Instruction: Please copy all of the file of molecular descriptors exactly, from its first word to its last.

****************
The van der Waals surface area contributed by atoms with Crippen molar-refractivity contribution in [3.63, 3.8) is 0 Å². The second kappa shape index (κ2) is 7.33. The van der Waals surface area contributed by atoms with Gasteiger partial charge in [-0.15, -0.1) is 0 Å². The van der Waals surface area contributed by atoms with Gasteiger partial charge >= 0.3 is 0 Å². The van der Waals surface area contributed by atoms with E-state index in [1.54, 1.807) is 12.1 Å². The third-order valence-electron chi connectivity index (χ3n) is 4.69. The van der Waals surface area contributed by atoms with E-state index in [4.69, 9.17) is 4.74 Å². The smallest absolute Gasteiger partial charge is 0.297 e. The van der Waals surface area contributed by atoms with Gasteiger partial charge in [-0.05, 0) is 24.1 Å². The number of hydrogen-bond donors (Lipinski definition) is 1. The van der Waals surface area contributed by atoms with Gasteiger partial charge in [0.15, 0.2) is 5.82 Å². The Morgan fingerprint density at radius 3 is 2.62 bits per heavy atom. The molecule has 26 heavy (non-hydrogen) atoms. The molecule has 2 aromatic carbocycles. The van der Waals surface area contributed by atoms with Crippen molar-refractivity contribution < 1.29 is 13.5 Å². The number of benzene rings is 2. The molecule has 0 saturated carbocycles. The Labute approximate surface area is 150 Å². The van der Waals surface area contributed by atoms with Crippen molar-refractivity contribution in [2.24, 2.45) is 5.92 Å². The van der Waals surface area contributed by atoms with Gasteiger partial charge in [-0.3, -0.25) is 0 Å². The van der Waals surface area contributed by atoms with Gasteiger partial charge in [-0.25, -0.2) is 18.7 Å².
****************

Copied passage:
The van der Waals surface area contributed by atoms with Crippen molar-refractivity contribution in [3.63, 3.8) is 0 Å². The second kappa shape index (κ2) is 7.33. The van der Waals surface area contributed by atoms with Gasteiger partial charge in [-0.15, -0.1) is 0 Å². The van der Waals surface area contributed by atoms with Gasteiger partial charge >= 0.3 is 0 Å². The van der Waals surface area contributed by atoms with E-state index in [1.54, 1.807) is 12.1 Å². The third-order valence-electron chi connectivity index (χ3n) is 4.69. The van der Waals surface area contributed by atoms with E-state index in [4.69, 9.17) is 4.74 Å². The smallest absolute Gasteiger partial charge is 0.297 e. The van der Waals surface area contributed by atoms with Gasteiger partial charge in [-0.05, 0) is 24.1 Å². The number of hydrogen-bond donors (Lipinski definition) is 1. The van der Waals surface area contributed by atoms with Gasteiger partial charge in [0.15, 0.2) is 5.82 Å². The Morgan fingerprint density at radius 3 is 2.62 bits per heavy atom. The molecule has 26 heavy (non-hydrogen) atoms. The molecule has 2 aromatic carbocycles. The van der Waals surface area contributed by atoms with Crippen molar-refractivity contribution < 1.29 is 13.5 Å². The number of benzene rings is 2. The molecule has 0 saturated carbocycles. The Labute approximate surface area is 150 Å². The van der Waals surface area contributed by atoms with Crippen molar-refractivity contribution in [2.24, 2.45) is 5.92 Å². The van der Waals surface area contributed by atoms with Gasteiger partial charge in [-0.3, -0.25) is 0 Å². The van der Waals surface area contributed by atoms with Gasteiger partial charge in [-0.25, -0.2) is 18.7 Å².